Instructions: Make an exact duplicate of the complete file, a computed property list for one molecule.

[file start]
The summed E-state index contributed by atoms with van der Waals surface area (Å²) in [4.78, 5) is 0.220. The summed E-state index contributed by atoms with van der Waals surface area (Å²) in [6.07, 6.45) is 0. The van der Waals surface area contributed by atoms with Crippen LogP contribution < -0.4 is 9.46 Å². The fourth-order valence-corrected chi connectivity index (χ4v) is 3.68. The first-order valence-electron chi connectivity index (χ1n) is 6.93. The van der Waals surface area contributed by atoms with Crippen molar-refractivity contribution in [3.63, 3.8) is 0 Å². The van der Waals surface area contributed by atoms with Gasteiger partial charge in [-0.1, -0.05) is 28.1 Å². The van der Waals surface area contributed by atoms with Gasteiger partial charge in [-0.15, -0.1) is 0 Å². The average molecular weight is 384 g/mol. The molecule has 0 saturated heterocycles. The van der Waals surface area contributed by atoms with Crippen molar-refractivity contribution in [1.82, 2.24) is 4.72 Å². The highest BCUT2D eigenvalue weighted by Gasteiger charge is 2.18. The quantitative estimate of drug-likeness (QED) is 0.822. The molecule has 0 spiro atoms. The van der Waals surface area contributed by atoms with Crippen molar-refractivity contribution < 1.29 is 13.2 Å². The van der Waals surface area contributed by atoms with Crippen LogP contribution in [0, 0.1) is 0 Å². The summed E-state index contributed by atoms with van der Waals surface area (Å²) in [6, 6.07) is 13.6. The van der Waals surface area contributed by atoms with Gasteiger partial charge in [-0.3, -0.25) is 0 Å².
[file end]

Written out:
The summed E-state index contributed by atoms with van der Waals surface area (Å²) in [4.78, 5) is 0.220. The summed E-state index contributed by atoms with van der Waals surface area (Å²) in [6.07, 6.45) is 0. The van der Waals surface area contributed by atoms with Crippen LogP contribution < -0.4 is 9.46 Å². The fourth-order valence-corrected chi connectivity index (χ4v) is 3.68. The first-order valence-electron chi connectivity index (χ1n) is 6.93. The van der Waals surface area contributed by atoms with Crippen molar-refractivity contribution in [3.63, 3.8) is 0 Å². The van der Waals surface area contributed by atoms with Gasteiger partial charge in [-0.1, -0.05) is 28.1 Å². The van der Waals surface area contributed by atoms with Gasteiger partial charge in [-0.15, -0.1) is 0 Å². The average molecular weight is 384 g/mol. The molecule has 0 saturated heterocycles. The van der Waals surface area contributed by atoms with Crippen molar-refractivity contribution in [1.82, 2.24) is 4.72 Å². The highest BCUT2D eigenvalue weighted by Gasteiger charge is 2.18. The quantitative estimate of drug-likeness (QED) is 0.822. The molecule has 0 spiro atoms. The van der Waals surface area contributed by atoms with Crippen molar-refractivity contribution < 1.29 is 13.2 Å². The van der Waals surface area contributed by atoms with Crippen LogP contribution in [0, 0.1) is 0 Å². The summed E-state index contributed by atoms with van der Waals surface area (Å²) in [6, 6.07) is 13.6. The van der Waals surface area contributed by atoms with Gasteiger partial charge in [-0.3, -0.25) is 0 Å².